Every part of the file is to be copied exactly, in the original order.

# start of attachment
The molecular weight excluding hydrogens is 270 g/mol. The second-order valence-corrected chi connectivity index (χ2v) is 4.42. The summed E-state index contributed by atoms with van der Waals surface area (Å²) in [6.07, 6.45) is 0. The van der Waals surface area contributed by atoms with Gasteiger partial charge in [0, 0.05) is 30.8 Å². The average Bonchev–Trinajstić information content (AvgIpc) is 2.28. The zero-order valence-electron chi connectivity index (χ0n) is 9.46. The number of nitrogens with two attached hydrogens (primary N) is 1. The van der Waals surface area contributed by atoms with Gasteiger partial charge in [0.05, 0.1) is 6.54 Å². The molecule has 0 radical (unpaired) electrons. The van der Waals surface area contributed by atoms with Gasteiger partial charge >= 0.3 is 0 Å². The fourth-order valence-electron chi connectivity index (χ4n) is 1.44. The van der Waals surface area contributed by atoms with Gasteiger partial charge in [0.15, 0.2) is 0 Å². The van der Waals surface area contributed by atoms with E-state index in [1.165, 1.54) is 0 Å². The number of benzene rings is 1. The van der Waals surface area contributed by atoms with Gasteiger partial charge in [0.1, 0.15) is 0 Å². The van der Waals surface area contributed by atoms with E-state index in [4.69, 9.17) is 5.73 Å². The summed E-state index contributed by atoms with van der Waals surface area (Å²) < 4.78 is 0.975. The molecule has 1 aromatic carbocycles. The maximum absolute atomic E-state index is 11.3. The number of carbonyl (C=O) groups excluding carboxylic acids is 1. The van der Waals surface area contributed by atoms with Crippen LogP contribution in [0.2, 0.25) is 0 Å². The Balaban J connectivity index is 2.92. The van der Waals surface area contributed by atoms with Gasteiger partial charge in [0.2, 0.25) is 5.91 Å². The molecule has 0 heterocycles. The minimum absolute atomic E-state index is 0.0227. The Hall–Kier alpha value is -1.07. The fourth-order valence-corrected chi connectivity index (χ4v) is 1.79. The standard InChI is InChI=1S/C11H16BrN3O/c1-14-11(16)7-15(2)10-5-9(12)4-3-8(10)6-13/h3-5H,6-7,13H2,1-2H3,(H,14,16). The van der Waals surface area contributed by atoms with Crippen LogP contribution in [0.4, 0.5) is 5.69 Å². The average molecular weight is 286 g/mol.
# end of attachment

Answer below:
The molecular weight excluding hydrogens is 270 g/mol. The second-order valence-corrected chi connectivity index (χ2v) is 4.42. The summed E-state index contributed by atoms with van der Waals surface area (Å²) in [6.07, 6.45) is 0. The van der Waals surface area contributed by atoms with Gasteiger partial charge in [0, 0.05) is 30.8 Å². The average Bonchev–Trinajstić information content (AvgIpc) is 2.28. The zero-order valence-electron chi connectivity index (χ0n) is 9.46. The number of nitrogens with two attached hydrogens (primary N) is 1. The van der Waals surface area contributed by atoms with Gasteiger partial charge in [0.05, 0.1) is 6.54 Å². The molecule has 0 radical (unpaired) electrons. The van der Waals surface area contributed by atoms with Gasteiger partial charge >= 0.3 is 0 Å². The fourth-order valence-electron chi connectivity index (χ4n) is 1.44. The van der Waals surface area contributed by atoms with Gasteiger partial charge in [0.15, 0.2) is 0 Å². The van der Waals surface area contributed by atoms with E-state index in [1.165, 1.54) is 0 Å². The number of benzene rings is 1. The van der Waals surface area contributed by atoms with Gasteiger partial charge in [0.1, 0.15) is 0 Å². The van der Waals surface area contributed by atoms with E-state index in [4.69, 9.17) is 5.73 Å². The summed E-state index contributed by atoms with van der Waals surface area (Å²) < 4.78 is 0.975. The molecule has 1 aromatic carbocycles. The maximum absolute atomic E-state index is 11.3. The number of carbonyl (C=O) groups excluding carboxylic acids is 1. The van der Waals surface area contributed by atoms with Crippen LogP contribution in [0.2, 0.25) is 0 Å². The Balaban J connectivity index is 2.92. The van der Waals surface area contributed by atoms with Gasteiger partial charge in [0.2, 0.25) is 5.91 Å². The molecule has 0 heterocycles. The minimum absolute atomic E-state index is 0.0227. The Hall–Kier alpha value is -1.07. The fourth-order valence-corrected chi connectivity index (χ4v) is 1.79. The standard InChI is InChI=1S/C11H16BrN3O/c1-14-11(16)7-15(2)10-5-9(12)4-3-8(10)6-13/h3-5H,6-7,13H2,1-2H3,(H,14,16). The van der Waals surface area contributed by atoms with Crippen LogP contribution in [0.4, 0.5) is 5.69 Å². The average molecular weight is 286 g/mol.